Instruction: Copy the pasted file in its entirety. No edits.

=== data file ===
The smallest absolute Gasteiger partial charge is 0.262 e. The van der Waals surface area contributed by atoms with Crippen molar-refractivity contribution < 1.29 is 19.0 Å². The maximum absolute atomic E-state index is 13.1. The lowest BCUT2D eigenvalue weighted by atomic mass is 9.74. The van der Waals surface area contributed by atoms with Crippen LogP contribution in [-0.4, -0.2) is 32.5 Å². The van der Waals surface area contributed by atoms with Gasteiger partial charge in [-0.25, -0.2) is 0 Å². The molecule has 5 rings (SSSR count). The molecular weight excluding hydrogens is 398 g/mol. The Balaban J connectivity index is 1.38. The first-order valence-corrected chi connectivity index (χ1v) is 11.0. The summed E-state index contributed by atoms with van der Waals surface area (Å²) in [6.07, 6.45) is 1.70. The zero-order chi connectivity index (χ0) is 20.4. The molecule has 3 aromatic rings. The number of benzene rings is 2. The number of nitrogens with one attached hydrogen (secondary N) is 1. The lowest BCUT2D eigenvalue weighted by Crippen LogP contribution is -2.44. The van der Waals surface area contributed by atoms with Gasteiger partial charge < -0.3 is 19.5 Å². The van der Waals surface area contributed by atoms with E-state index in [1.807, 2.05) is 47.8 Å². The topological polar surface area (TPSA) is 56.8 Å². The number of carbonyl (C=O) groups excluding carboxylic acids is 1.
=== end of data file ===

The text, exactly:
The smallest absolute Gasteiger partial charge is 0.262 e. The van der Waals surface area contributed by atoms with Crippen molar-refractivity contribution < 1.29 is 19.0 Å². The maximum absolute atomic E-state index is 13.1. The lowest BCUT2D eigenvalue weighted by atomic mass is 9.74. The van der Waals surface area contributed by atoms with Crippen LogP contribution in [-0.4, -0.2) is 32.5 Å². The van der Waals surface area contributed by atoms with Gasteiger partial charge in [-0.25, -0.2) is 0 Å². The molecule has 5 rings (SSSR count). The molecular weight excluding hydrogens is 398 g/mol. The Balaban J connectivity index is 1.38. The first-order valence-corrected chi connectivity index (χ1v) is 11.0. The summed E-state index contributed by atoms with van der Waals surface area (Å²) in [6.07, 6.45) is 1.70. The zero-order chi connectivity index (χ0) is 20.4. The molecule has 3 aromatic rings. The number of benzene rings is 2. The number of nitrogens with one attached hydrogen (secondary N) is 1. The lowest BCUT2D eigenvalue weighted by Crippen LogP contribution is -2.44. The van der Waals surface area contributed by atoms with Gasteiger partial charge < -0.3 is 19.5 Å². The van der Waals surface area contributed by atoms with E-state index in [1.807, 2.05) is 47.8 Å². The topological polar surface area (TPSA) is 56.8 Å². The number of carbonyl (C=O) groups excluding carboxylic acids is 1.